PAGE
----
No Satisfaction from the Fed

The post-meeting statement from Greenspan & Co. was noteworthy for what it didn't contain: Clues to future Fed policy

By Michael Wallace

A close read of the tea leaves of the post-meeting statement by the Federal Open Market Committee (FOMC), the Federal Reserve's rate-setting arm, usually reveals a couple of choice kernels of inspiration on future Fed policy. But the June 27 FOMC statement was notable for leaving much unsaid. To some extent the smaller scale quarter-point cut spoke for itself: The end of the easing cycle is approaching. But U.S. financial markets were confounded by a lack of fresh guidance on the policy outlook -- much like the "less filling, tastes great" debate.

Greenspan & Co. cut the Fed funds rate less aggressively to 3.75% and reduced the discount rate by a like amount to 3.25%. By the same token, policymakers stood by boilerplate phrases that profitability and capital spending declines continue to weigh on the global economy. Indeed, the Fed's policy bias remained intact that "risks are weighted mainly toward conditions that may generate economic weakness in the foreseeable future."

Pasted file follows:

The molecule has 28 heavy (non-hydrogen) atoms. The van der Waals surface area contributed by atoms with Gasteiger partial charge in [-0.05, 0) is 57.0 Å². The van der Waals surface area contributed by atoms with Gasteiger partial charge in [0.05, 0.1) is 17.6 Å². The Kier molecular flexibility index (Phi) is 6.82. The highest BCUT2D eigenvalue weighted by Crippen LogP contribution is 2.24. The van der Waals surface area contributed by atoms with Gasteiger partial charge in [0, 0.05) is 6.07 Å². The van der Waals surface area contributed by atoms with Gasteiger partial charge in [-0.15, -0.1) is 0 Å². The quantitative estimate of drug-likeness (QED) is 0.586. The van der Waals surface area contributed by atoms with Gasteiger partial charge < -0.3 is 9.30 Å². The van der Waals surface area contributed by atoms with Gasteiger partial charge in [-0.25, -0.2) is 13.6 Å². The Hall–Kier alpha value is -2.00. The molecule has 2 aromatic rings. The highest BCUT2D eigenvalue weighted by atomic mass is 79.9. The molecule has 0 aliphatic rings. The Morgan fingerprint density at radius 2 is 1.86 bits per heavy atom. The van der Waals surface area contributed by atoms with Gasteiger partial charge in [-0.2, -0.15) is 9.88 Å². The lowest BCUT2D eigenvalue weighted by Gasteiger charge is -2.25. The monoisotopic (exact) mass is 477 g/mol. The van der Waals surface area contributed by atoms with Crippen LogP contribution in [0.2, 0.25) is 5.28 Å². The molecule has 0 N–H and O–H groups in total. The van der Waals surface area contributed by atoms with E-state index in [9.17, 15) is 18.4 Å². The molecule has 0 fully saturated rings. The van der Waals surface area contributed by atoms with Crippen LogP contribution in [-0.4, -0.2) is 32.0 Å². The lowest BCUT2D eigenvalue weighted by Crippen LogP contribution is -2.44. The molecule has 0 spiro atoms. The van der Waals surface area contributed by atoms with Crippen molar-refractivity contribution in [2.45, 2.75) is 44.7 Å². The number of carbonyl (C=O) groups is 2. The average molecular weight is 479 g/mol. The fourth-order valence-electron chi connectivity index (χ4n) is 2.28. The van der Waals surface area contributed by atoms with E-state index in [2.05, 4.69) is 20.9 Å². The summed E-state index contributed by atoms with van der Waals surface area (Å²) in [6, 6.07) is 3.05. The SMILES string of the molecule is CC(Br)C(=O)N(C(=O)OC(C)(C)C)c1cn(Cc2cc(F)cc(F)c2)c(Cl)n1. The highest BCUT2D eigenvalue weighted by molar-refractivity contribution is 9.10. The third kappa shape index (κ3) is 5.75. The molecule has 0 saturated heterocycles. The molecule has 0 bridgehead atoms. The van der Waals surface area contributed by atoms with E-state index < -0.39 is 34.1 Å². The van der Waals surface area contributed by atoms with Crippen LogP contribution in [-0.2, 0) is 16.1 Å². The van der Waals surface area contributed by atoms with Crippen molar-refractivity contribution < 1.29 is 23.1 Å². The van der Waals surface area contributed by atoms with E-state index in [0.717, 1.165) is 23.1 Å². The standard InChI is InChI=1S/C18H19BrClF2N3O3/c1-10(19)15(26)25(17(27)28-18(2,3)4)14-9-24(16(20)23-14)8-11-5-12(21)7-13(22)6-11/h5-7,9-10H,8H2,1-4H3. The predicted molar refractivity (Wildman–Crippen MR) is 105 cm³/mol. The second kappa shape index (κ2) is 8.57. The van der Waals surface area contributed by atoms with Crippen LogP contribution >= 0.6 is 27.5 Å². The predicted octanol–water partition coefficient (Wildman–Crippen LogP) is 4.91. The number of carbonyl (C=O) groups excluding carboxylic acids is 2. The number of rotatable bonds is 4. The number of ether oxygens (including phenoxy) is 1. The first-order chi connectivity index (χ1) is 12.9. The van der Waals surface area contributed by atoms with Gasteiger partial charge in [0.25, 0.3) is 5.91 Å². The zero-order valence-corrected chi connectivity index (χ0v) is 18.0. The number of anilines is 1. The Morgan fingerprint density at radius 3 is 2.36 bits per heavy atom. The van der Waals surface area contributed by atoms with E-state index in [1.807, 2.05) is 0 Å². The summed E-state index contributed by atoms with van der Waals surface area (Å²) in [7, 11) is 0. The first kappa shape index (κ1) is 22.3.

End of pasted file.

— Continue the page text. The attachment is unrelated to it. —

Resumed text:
They also noted, "The associated easing of pressures on labor and product markets are expected to keep inflation contained." Some had also hoped for a hint of an intermeeting move via the fleeting "monitor closely" phrase that had appeared in the past couple of FOMC statements if a smaller cut prevailed, but this was not in the text.


  Yet the statement was otherwise very lean on detail and justification for the smaller cut than the previous five of this easing cycle. The main noteworthy passage in this very terse statement was a new reference to the cumulative decline of the Fed funds rate, which is the nearest hint that the Fed is nearing the end of the cycle. "Today's action by the FOMC brings the decline in the target federal funds rate since the beginning of the year to 275 basis points," said the Fed.

Fed funds futures, a trading vehicle used by financial pros to bet on the future direction of interest rates, lost ground on the more modest move, with the September contract pricing in only about 65% risk of another quarter point cut. This was down from almost 90% Wednesday, and 100% on Tuesday. And yet the FOMC announcement contained no indication of an end-point to the cycle.

Indeed, risks are still weighted toward the downside and S&P MMS expects another rate cut at the August 21 FOMC meeting.

Wallace is a Senior Economist for Standard & Poor's MMS